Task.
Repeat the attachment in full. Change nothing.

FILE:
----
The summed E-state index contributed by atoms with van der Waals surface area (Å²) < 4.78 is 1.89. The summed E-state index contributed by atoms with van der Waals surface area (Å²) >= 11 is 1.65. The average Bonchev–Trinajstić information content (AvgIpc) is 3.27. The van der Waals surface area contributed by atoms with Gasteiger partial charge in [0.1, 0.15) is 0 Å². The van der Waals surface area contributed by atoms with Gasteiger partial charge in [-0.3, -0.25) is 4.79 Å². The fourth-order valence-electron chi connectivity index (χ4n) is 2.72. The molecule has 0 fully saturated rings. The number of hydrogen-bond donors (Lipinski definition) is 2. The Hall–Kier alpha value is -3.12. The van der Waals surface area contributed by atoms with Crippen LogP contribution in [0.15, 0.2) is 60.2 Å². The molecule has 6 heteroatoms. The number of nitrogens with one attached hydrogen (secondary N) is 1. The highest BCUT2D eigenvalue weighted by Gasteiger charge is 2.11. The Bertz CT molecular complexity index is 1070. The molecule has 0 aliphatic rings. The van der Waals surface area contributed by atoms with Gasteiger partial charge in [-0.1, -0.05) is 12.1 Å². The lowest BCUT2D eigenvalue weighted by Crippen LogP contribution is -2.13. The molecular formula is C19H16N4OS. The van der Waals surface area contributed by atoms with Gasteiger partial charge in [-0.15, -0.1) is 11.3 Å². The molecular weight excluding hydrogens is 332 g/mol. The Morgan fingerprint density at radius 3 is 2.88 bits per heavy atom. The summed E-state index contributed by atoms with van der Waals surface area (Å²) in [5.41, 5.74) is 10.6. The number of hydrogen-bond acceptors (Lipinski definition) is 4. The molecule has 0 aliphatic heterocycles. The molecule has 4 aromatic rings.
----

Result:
The summed E-state index contributed by atoms with van der Waals surface area (Å²) < 4.78 is 1.89. The summed E-state index contributed by atoms with van der Waals surface area (Å²) >= 11 is 1.65. The average Bonchev–Trinajstić information content (AvgIpc) is 3.27. The van der Waals surface area contributed by atoms with Gasteiger partial charge in [0.1, 0.15) is 0 Å². The van der Waals surface area contributed by atoms with Gasteiger partial charge in [-0.3, -0.25) is 4.79 Å². The fourth-order valence-electron chi connectivity index (χ4n) is 2.72. The molecule has 0 fully saturated rings. The number of hydrogen-bond donors (Lipinski definition) is 2. The Hall–Kier alpha value is -3.12. The van der Waals surface area contributed by atoms with Crippen LogP contribution in [0.15, 0.2) is 60.2 Å². The molecule has 6 heteroatoms. The number of nitrogens with one attached hydrogen (secondary N) is 1. The highest BCUT2D eigenvalue weighted by Gasteiger charge is 2.11. The Bertz CT molecular complexity index is 1070. The molecule has 0 aliphatic rings. The van der Waals surface area contributed by atoms with Gasteiger partial charge in [-0.1, -0.05) is 12.1 Å². The lowest BCUT2D eigenvalue weighted by Crippen LogP contribution is -2.13. The molecular formula is C19H16N4OS. The van der Waals surface area contributed by atoms with Gasteiger partial charge in [-0.15, -0.1) is 11.3 Å². The molecular weight excluding hydrogens is 332 g/mol. The Morgan fingerprint density at radius 3 is 2.88 bits per heavy atom. The summed E-state index contributed by atoms with van der Waals surface area (Å²) in [5.41, 5.74) is 10.6. The number of hydrogen-bond acceptors (Lipinski definition) is 4. The molecule has 0 aliphatic heterocycles. The molecule has 4 aromatic rings.